Day seven involved yet another long bus ride to Montenegro. I went along, with the thought that if I didn’t go I might miss something amazing. Montenegro was beautiful. More medieval towns. My head was full of Medieval towns at this stage though, and 2 1/2 hours in a bus to spend 1 hour in a medieval town, followed by another hour in the bus and another 2 hours in a medieval town was a bit too much for me.
Day eight, back to London.
Things I liked about the trip: It really was good value for money, the hotels were great and so was the food. Many entrance fees were included too. I saw many amazing places in a short space of time. I really didn’t have to think much or plan anything. It was all taken care of.
Things I didn’t like: Nothing was left to chance. We were briefed about every aspect of the place we were visiting down to the location of the cleanest toilets. I felt overwhelmed by the amount of information – we were told the history of every area we visited in great detail (though most of the group loved that). There were no surprises and nothing left to discover by yourself. And I spent too much time in a bus.
I could quite happily have done my own thing on four of the seven days. I would also have loved to have spent a few days in each of the towns rather than just a few hours. The tour did introduce me to some wonderful places though, and I would love to go back someday.
Would I do a tour again? Probably not, although I did end up having a fantastic time.
‘Super A’ (AKA Andrew) Our leader who knew everything there was to know and made sure we did too. He gained the title by miraculously popping up in the most unexpected places and giving us guidance. He said things like “For those of you who are into winds, Croatia has 10” (In all fairness, Super A really knew his stuff and could not be faulted)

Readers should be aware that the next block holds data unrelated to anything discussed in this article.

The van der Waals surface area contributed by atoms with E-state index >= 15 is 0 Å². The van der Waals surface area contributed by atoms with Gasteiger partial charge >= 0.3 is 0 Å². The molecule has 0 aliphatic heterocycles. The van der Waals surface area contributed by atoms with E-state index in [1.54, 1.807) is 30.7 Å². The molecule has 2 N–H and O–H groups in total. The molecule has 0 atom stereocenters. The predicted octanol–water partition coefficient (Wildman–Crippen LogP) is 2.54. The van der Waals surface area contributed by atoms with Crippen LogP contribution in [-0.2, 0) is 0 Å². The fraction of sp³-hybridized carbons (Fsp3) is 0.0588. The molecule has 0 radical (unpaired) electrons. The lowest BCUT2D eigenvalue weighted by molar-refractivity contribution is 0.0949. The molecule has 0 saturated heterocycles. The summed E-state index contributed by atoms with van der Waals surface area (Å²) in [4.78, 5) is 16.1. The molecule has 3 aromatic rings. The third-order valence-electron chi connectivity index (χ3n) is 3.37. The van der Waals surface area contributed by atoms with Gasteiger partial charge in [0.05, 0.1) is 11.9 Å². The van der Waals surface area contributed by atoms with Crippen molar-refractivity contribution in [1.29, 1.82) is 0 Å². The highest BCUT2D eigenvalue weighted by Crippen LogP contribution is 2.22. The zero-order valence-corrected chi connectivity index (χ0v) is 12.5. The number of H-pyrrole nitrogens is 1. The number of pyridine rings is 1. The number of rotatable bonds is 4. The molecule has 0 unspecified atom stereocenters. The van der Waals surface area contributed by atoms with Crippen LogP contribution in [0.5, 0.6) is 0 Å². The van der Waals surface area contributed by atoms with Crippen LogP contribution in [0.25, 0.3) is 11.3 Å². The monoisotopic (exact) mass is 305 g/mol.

Mr Smarty Pants Tall bearded man with suspenders that pulled his pants rather high. He felt that he just had to add little bits of really interesting information (rather loudly) to everything Super A told us.
The Dame and her daughters A lovely old lady who smoked long thin cigarettes and had a rather Bohemian air about her. She was travelling with her two grown up daughters
The Telly Tubbies I never got a chance to speak to this couple, but the name seemed to fit
The Railwayman A lovely guy who worked for the railways and had typically British teeth and a broad Welsh accent. His wife informed us that they were spending his pension on coach tours.
The Giggler A laugh that cut through anything
Stringfellow A tall, thin Englishman with impeccable manners. Travelled alone. Daily attire (no matter how hot the weather): A tie, long sleeves with metal sleeve garters, a straw hat, pants pulled high and a money belt tied tightly round his waist. Politely called ‘Super A’ aside to correct him if there were any errors in his commentary.
Billy Bob (AKA Ivitsa) Our wonderful driver who was the spitting image of Billy Bob Thornton
Suzanne (AKA Fiona) The only person younger than me. Australian, lovely travel companion. Never turned down a beer, in true Aussie fashion.
And of course no less important were the extras whose names I didn’t catch.
You can see more of my photos of the tour here: http://picasaweb.google.com/graeme.sacks/CroatiaJune2009?feat=directlink